Shaped by its rich mix of cultures and Afro-Caribbean heritage, the city is often said to be the most Caribbean city in the country. Today, travelers can experience this multi-cultural vibe in the eclectic music, diverse architecture, art galleries, and lively festivals. Day trips are also appealing from here. Not far from the city, tourists can visit a famous pilgrimage site, or hike to the top of a rocky summit for inspiring views across mist-shrouded peaks
6. Vista Alegre
The Vista Alegre section of Santiago de Cuba is the former upscale residential area of the town. Much of the architecture in this area dates from the 1920s and 1930s with several neoclassical mansions. Sightseers can stroll along the wide tree-lined streets here and imagine how life must have been for the wealthy Cubans who once lived in these grand homes. Many of them have been converted into offices, restaurants, and schools.
Besides the architecture, other tourist attractions in Vista Alegre include the Centro Cultural Africano Fernando Ortiz displaying African artifacts and handicrafts, the Museo de Imagen with interesting displays on the history of photography in Cuba, and the Casa del Caribe, a cultural research center that hosts concert nights and stages festivals.
5. Plaza de la Revolucion
Northeast of the city center, the Plaza de la Revolucion is the famous site of many important events. Here, Fidel Castro delivered speeches, the Pope celebrated mass during his visit to Cuba in 1998, and many protests have taken place. The most striking feature of this large square is the dramatic monument dedicated to the 19th century war hero, General Antonio Maceo. Saw-toothed machetes rise from the grass and surround a large sculpture of the General on horseback. A local artist, Alberto Lezcay, created this impressive work of art and it was erected in the 1990s.
Also located here is the small underground Museo Holografia with holograms depicting images from the Revolution and General Maceo.
4. Casa de Diego Velazquez
Presiding over Parque Cespedes the Casa de Diego Velazquez offers a fascinating glimpse of a Spanish conquistador’s former residence. Built in the early 1500s, the building is thought to be the oldest residence in Cuba, and now houses the Museo de Ambiente Historico Cubano. The conquistador and governor, Diego Velazquez, lived in the upstairs portion of the house, while the lower level was used as a gold foundry; the furnace used for melting gold still stands. Seeing the building’s intricately carved ceilings, thick walls, and solid construction give a sense of the wealth and power of the Spanish empire.
Beginning in 1965, the house underwent restoration work and is now the Museo de Ambiente Historico Cubano. The museum displays a large furniture collection from the 16th to 19th centuries. Each room shows a different time period, and the collections are impressive with exquisite porcelain, glass, and other household items, which complement the antique furniture. For those who don’t speak Spanish, guided tours in English are recommended to get the most out of a visit here.
3. Cuartel Moncada
History buffs interested in the Revolution should make time for a visit to this historic attack site and macabre museum. On July 26th, 1953 during carnival celebrations, rebel forces led by Fidel Castro, Raul Castro, and Che Guevara attacked these concrete barracks to seize weapons. The attempt failed, but the revolutionaries gained much recognition from their efforts, and many people consider this incident to mark the beginning of the Revolution. Visitors here can see the bullet holes from the attacks and explore the museum, which describes the history of Cuba from the 1500s onward. The exhibits focus on the events of the 1950s, including the fateful attack on July 26.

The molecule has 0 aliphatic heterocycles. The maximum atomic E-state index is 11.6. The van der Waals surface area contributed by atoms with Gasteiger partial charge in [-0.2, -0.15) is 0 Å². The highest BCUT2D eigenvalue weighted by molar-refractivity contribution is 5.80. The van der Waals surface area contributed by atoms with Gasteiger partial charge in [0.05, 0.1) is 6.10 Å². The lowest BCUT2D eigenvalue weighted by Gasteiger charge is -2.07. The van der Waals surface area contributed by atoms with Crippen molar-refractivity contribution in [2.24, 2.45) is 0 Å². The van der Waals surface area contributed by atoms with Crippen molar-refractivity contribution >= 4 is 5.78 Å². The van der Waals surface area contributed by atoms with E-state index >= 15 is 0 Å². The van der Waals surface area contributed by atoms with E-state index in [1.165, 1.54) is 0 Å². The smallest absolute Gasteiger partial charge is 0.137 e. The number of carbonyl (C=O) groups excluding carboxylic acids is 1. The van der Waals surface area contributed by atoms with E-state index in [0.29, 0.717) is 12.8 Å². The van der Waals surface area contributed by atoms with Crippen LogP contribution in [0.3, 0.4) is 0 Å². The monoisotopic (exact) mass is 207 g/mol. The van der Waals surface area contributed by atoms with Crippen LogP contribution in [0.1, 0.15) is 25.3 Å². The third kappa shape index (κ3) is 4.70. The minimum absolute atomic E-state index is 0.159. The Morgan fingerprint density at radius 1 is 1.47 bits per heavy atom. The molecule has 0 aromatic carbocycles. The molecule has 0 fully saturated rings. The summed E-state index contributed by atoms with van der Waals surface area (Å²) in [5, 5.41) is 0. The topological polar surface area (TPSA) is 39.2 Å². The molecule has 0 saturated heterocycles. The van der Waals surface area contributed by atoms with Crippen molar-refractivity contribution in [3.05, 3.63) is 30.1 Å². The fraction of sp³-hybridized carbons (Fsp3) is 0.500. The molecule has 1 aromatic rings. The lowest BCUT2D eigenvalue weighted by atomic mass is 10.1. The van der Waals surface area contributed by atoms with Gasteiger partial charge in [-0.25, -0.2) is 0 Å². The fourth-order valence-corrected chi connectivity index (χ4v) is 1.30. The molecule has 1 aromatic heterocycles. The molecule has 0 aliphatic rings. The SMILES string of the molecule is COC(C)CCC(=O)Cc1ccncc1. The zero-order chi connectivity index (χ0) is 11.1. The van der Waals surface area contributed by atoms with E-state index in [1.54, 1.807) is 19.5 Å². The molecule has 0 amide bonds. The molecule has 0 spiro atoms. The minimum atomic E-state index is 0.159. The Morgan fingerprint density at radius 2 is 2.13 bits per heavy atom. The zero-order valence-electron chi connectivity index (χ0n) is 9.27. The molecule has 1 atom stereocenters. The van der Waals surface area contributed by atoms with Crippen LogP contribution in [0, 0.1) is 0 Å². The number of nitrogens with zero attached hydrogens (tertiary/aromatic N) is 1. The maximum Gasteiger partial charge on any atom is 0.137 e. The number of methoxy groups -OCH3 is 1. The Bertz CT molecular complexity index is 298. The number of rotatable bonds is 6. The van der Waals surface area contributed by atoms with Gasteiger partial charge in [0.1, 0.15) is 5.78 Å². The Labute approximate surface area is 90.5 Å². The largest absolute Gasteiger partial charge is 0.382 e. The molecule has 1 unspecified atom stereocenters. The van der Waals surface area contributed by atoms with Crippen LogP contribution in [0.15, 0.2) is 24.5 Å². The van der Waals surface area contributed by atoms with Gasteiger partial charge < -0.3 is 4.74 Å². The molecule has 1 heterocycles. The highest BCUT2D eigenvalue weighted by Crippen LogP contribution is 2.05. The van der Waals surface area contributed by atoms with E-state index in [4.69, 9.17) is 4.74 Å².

2. Castillo de San Pedro del Morro
A UNESCO World Heritage Site, Castillo del Morro enjoys a reputation as one of the best-preserved Spanish fortresses of the 17th century. The huge fortress, at the entrance to the Bay of Santiago, lies about 10 kilometers southwest of Santiago de Cuba. Perched upon a cliff top, the structure took decades to build and was finally completed at the end of the 17th century. Italian engineer, Giovanni Battista Antonelli designed the original plans in 1587, although construction did not begin for almost 45 years.
Castillo de San Pedro del Morro was originally intended to protect against pirate attacks, but has also served as a prison in the late 1700s before being once again converted into a fortress. Today, this elegant fort is open to the public and contains a small naval museum with displays on piracy and the history of the area. After exploring the fortress, visitors can enjoy breathtaking views over the bay from the roof and terrace restaurant. The best time to visit the fort is about an hour before sunset, which allows time to explore the fort and snap some photos before the cannon firing ceremony at sundown.
1. Parque Cespedes
At the heart of the city, Parque Cespedes is an excellent starting point for sightseeing tours. Many of Santiago de Cuba’s most notable buildings surround the square, including the Casa de Diego Velazquez and the Catedral de Nuestra de Senora de la Asuncion. Thanks to pirate attacks, earthquakes, and renovations, the cathedral has undergone many reconstructions. Most recently, Hurricane Sandy damaged parts of the buildings, but restorations are underway. Inside, visitors can explore the Museo Eclesiastico with a number of religious art pieces and sacred musical scores.
Although Parque Cespedes is more of a plaza than a park, it’s a popular meeting spot for locals and tourists at any time of the day or evening. Music fills the air, and a lively feeling prevails. It’s also a great place to relax with a coffee or a cool drink and watch the world go by.